"I believe this is the right decision and will allow the committee to focus on the upcoming release of its report on the CIA detention and interrogation program,” she said in a statement to The Hill.

Sen. Saxby Chambliss (R-Ga.), the panel’s top Republican, said he assumed the department “did a very thorough investigation and made their decision.”

“I accept what they decided and we’ll look to see what the sergeant at arms says,” he added. The Senate sergeants at arms is conducting its own investigation into the case.

The accusations revolved around the Intelligence Committee's investigation into the "enhanced interrogation" techniques used during the George W. Bush administration.

The committee has produced a 6,600-page report on the program after clashing repeatedly with the CIA during the process. Feinstein alleged the CIA had snooped on the committee's activities at a secure facility where staffers were allowed to review highly classified cables and other documents.

The CIA countered that staffers took documents from the site that they were not supposed to have. Those documents allegedly included an internal review, conducted by former CIA Director Leon Panetta, that found the "enhanced interrogation" methods did not produce useful intelligence.

The executive summary of the report is is due to be released this year. Nearly 500 pages of executive summary is being reviewed by the CIA and the White House for redactions.

Security concerns are complicating the release of the report, however, with officials fearing the document could inflame the Arab street and put Americans in danger.

While an August release seems unlikely, putting the report out in early September might not be an option, as it would fall near the anniversary of the 9/11 attacks — a day when terrorist groups typically attempt to strike, as they did two years ago in Benghazi, Libya.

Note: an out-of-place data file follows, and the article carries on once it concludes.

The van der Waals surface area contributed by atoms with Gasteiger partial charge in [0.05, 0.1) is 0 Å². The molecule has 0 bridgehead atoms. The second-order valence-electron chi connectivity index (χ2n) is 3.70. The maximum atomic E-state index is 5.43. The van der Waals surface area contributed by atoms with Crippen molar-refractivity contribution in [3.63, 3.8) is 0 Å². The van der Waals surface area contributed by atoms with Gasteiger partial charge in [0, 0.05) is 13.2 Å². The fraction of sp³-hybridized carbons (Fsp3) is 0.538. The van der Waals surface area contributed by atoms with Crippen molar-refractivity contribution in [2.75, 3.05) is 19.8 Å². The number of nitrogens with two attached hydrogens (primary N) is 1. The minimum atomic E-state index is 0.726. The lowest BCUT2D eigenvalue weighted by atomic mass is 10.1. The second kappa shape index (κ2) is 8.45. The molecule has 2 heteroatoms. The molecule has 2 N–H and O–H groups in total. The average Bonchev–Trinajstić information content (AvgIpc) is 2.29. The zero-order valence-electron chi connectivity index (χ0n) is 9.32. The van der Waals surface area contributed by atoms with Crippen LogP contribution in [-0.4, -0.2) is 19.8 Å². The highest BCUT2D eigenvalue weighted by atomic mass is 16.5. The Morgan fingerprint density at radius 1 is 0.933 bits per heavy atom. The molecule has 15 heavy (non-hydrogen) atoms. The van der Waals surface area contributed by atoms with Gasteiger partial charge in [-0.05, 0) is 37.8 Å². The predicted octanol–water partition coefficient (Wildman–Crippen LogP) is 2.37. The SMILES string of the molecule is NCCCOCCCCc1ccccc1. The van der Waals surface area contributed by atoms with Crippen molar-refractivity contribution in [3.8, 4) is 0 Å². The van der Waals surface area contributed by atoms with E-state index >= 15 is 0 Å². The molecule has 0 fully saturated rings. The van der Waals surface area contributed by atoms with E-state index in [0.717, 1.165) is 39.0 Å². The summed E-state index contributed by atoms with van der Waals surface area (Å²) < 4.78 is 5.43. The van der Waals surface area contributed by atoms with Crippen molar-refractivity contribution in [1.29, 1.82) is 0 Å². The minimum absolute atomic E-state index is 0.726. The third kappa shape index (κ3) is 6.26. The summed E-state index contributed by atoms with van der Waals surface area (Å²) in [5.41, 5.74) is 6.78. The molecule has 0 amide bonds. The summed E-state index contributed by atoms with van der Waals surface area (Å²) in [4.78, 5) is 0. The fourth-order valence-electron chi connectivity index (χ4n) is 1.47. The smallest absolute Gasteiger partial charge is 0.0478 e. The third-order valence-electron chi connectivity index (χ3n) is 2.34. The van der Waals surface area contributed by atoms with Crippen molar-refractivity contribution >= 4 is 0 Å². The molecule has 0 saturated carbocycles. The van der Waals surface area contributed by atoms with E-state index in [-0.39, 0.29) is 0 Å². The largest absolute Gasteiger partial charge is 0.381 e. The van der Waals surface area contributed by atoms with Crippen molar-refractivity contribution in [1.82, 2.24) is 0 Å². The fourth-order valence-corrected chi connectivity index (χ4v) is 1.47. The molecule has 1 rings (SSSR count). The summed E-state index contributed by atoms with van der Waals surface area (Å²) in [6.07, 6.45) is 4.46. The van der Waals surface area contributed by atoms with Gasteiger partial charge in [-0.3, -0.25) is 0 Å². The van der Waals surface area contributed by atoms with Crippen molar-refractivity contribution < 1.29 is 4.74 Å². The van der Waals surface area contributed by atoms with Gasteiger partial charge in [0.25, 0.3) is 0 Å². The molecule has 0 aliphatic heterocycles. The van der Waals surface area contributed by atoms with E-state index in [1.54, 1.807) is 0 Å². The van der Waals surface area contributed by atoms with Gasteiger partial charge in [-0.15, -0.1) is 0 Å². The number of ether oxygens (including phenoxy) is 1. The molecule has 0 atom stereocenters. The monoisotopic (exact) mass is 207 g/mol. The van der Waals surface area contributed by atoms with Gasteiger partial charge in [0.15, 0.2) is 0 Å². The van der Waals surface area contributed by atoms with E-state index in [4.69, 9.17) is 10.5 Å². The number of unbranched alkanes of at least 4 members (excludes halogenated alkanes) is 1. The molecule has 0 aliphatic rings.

Officials have made clear the release date is a sensitive matter, as Democrats claim the report documents "shocking" brutality, including techniques that critics have labeled "torture" such as waterboarding.

Democrats on the Intelligence panel conducted the investigation, which was boycotted by Republicans, who dispute its findings. 

July 10, 2014

GOP: Lerner warned IRS employees to hide information from Congress

Just as the IRS tea party targeting scandal was erupting, Lois G. Lerner warned colleagues to “be cautious” about what information they put in emails because it could end up being turned over to Congress, according to an email message released Wednesday.

The 2013 email exchange between Ms. Lerner and fellow employees at the Internal Revenue Service also says that instant message conversations were probably never stored and weren’t checked during open-records requests — even though they also fell under the law requiring electronic records to be stored.